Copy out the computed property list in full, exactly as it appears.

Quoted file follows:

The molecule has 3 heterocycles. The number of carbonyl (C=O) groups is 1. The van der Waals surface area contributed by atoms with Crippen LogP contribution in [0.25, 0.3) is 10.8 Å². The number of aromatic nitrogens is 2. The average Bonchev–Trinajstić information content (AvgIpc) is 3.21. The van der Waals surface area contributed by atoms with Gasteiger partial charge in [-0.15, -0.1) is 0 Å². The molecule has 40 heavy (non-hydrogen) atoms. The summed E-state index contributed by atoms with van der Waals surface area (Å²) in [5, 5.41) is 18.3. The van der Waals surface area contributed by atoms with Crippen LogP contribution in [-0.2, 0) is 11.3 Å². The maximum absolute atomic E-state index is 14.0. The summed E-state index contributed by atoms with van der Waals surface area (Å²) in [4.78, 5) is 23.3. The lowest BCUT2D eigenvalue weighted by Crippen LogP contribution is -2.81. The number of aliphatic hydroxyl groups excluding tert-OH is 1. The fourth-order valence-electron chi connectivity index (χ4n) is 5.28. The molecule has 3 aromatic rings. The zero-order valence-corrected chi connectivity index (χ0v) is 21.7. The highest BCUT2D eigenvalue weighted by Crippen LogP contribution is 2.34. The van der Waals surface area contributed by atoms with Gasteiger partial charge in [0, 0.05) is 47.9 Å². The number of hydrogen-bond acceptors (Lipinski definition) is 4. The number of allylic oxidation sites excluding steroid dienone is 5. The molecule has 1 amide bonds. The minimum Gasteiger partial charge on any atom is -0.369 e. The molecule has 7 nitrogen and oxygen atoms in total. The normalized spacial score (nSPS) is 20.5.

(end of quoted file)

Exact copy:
The molecule has 3 heterocycles. The number of carbonyl (C=O) groups is 1. The van der Waals surface area contributed by atoms with Crippen LogP contribution in [0.25, 0.3) is 10.8 Å². The number of aromatic nitrogens is 2. The average Bonchev–Trinajstić information content (AvgIpc) is 3.21. The van der Waals surface area contributed by atoms with Gasteiger partial charge in [-0.15, -0.1) is 0 Å². The molecule has 40 heavy (non-hydrogen) atoms. The summed E-state index contributed by atoms with van der Waals surface area (Å²) in [5, 5.41) is 18.3. The van der Waals surface area contributed by atoms with Crippen LogP contribution in [-0.2, 0) is 11.3 Å². The maximum absolute atomic E-state index is 14.0. The summed E-state index contributed by atoms with van der Waals surface area (Å²) in [4.78, 5) is 23.3. The lowest BCUT2D eigenvalue weighted by Crippen LogP contribution is -2.81. The number of aliphatic hydroxyl groups excluding tert-OH is 1. The fourth-order valence-electron chi connectivity index (χ4n) is 5.28. The molecule has 3 aromatic rings. The zero-order valence-corrected chi connectivity index (χ0v) is 21.7. The highest BCUT2D eigenvalue weighted by Crippen LogP contribution is 2.34. The van der Waals surface area contributed by atoms with Gasteiger partial charge in [0, 0.05) is 47.9 Å². The number of hydrogen-bond acceptors (Lipinski definition) is 4. The number of allylic oxidation sites excluding steroid dienone is 5. The molecule has 1 amide bonds. The minimum Gasteiger partial charge on any atom is -0.369 e. The molecule has 7 nitrogen and oxygen atoms in total. The normalized spacial score (nSPS) is 20.5.